Writer/director Jeremy Saulnier has clearly avoided the dreaded “sophomore jinx” in his second feature film, Blue Ruin. In fact, it shows a lot of progress in his skills behind the lens since his first film, 2007’s Murder Party, which was a better than average debut effort. As winner of the FIPRESCI (International Federation of Film Critics award) prize at the 2013 Cannes Film Festival, it is a film worthy of notice.
“Dwight Evans” (Macon Blair) is a man living in a blue wreck of a car on a dune somewhere along the Atlantic. He sneaks into houses to bathe, manages to feed himself and generally seems to be stuck in an aimless existence at the film’s outset. He becomes immediately freed from that existence when he learns that the man who murdered his parents is about to be released from prison. Now he is a man on a mission.
The ancient blue car is trashed, but once Dwight puts his mind to it, it runs and he is off to confront the man who killed his parents and ruined his life. That man, “Will Cleland” (David W. Thompson) is picked up at the prison and take him off to celebrate his “early release from the service of the state.” He and the rest of the ‘trailer-trash’ that comprise his family go to a dive bar and Dwight follows. Once he manages to get Will alone, Dwight kills him in a particularly brutal fashion. Problem is, it is easy to know who did the deed and the rest of the Clelands won’t settle for just killing Dwight in return. They will go after his estranged sister and her child. That’s just not acceptable for Dwight. He will do anything humanly possible to protect them, even if it means setting out to kill the entire Cleland clan. No need to involve the cops. He knows the Clelands will seek vengeance, not justice.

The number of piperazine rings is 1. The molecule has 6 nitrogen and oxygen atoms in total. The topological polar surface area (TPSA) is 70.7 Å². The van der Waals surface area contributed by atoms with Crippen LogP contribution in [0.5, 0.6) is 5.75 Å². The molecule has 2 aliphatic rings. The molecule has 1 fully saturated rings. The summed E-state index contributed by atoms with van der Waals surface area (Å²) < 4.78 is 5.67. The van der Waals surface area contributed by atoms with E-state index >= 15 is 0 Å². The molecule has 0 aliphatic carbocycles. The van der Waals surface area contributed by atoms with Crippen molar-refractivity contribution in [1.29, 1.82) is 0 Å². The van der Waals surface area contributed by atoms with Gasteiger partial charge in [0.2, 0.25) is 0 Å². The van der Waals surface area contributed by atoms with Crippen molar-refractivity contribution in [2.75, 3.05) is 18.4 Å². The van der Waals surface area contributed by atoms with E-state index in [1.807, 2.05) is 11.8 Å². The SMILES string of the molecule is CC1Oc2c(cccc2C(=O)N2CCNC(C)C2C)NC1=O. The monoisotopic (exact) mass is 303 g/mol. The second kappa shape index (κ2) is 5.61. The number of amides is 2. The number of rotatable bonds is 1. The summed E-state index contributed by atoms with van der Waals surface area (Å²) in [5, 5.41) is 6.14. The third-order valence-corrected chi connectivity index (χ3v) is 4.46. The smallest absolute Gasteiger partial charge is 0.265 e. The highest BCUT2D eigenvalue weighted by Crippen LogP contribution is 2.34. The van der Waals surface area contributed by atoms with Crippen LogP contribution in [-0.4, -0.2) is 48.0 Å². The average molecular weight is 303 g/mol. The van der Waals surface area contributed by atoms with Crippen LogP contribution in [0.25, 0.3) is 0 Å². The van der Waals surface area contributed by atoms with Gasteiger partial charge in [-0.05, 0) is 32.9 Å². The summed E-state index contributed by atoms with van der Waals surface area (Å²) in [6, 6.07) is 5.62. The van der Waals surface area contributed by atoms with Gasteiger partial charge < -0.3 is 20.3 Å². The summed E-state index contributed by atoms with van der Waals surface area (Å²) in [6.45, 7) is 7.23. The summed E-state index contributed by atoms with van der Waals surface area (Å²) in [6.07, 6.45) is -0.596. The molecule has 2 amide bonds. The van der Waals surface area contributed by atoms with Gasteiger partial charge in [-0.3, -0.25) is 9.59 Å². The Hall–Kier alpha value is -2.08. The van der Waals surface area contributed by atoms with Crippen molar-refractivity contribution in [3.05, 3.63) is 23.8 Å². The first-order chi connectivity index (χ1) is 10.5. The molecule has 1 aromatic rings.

The most amazing aspect of Blue Ruin is that it was made with such a low budget. It was funded by a campaign on Kickstarter. On basis of quality of film versus expense it is one of the better films to come along in some time. Blair is in almost every sequence and does well portraying a complex character. Amy Hargreaves, playing Dwight’s sister “Sam” is the one character in the film’s cast who garners some sympathy and concern from the audience. She’s good in the role. But aside from the brilliance of Blair, it is Devin Ratray (Nebraska) who deserves the most plaudits. As Dwight’s best friend from childhood, “Ben Gaffney” he provides assistance to Dwight and most of the few, but perfectly placed moments of laughter in an otherwise dark revenge thriller. As “Kris Cleland,” Eve Plumb just isn’t given much to do, but for fans of “The Brady Bunch” it’s nice to see her on the big screen.
I look forward to more films from this clearly talented filmmaker. Even if I have to kick in to his next Kickstarter campaign.